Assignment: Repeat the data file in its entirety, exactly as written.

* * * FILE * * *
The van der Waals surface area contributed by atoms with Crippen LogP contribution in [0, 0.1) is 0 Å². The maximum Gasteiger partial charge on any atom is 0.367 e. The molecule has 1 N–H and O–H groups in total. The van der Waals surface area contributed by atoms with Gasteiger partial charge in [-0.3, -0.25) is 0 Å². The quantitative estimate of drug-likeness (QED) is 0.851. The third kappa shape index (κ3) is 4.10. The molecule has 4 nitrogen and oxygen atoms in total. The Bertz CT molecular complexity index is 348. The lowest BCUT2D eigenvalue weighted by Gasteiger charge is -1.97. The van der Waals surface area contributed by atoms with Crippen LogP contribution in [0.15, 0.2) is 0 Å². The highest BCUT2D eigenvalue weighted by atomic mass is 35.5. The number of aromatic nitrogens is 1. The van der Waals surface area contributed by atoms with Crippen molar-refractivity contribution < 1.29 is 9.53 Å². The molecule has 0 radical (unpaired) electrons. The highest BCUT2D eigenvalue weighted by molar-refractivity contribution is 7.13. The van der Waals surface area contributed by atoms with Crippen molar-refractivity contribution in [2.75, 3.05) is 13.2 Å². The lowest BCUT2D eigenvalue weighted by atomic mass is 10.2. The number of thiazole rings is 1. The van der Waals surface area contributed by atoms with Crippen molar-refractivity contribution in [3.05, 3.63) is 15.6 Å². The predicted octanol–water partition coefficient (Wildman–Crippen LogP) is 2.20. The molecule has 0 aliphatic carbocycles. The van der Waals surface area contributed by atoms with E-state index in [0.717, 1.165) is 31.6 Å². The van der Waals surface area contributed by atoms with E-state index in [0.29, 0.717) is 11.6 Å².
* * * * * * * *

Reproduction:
The van der Waals surface area contributed by atoms with Crippen LogP contribution in [0, 0.1) is 0 Å². The maximum Gasteiger partial charge on any atom is 0.367 e. The molecule has 1 N–H and O–H groups in total. The van der Waals surface area contributed by atoms with Gasteiger partial charge in [-0.3, -0.25) is 0 Å². The quantitative estimate of drug-likeness (QED) is 0.851. The third kappa shape index (κ3) is 4.10. The molecule has 4 nitrogen and oxygen atoms in total. The Bertz CT molecular complexity index is 348. The lowest BCUT2D eigenvalue weighted by Gasteiger charge is -1.97. The van der Waals surface area contributed by atoms with Crippen LogP contribution in [0.15, 0.2) is 0 Å². The highest BCUT2D eigenvalue weighted by atomic mass is 35.5. The number of aromatic nitrogens is 1. The van der Waals surface area contributed by atoms with Crippen molar-refractivity contribution < 1.29 is 9.53 Å². The molecule has 0 radical (unpaired) electrons. The highest BCUT2D eigenvalue weighted by molar-refractivity contribution is 7.13. The van der Waals surface area contributed by atoms with Crippen molar-refractivity contribution in [2.75, 3.05) is 13.2 Å². The lowest BCUT2D eigenvalue weighted by atomic mass is 10.2. The number of thiazole rings is 1. The van der Waals surface area contributed by atoms with Crippen molar-refractivity contribution in [3.05, 3.63) is 15.6 Å². The predicted octanol–water partition coefficient (Wildman–Crippen LogP) is 2.20. The molecule has 0 aliphatic carbocycles. The van der Waals surface area contributed by atoms with E-state index in [0.717, 1.165) is 31.6 Å². The van der Waals surface area contributed by atoms with E-state index in [0.29, 0.717) is 11.6 Å².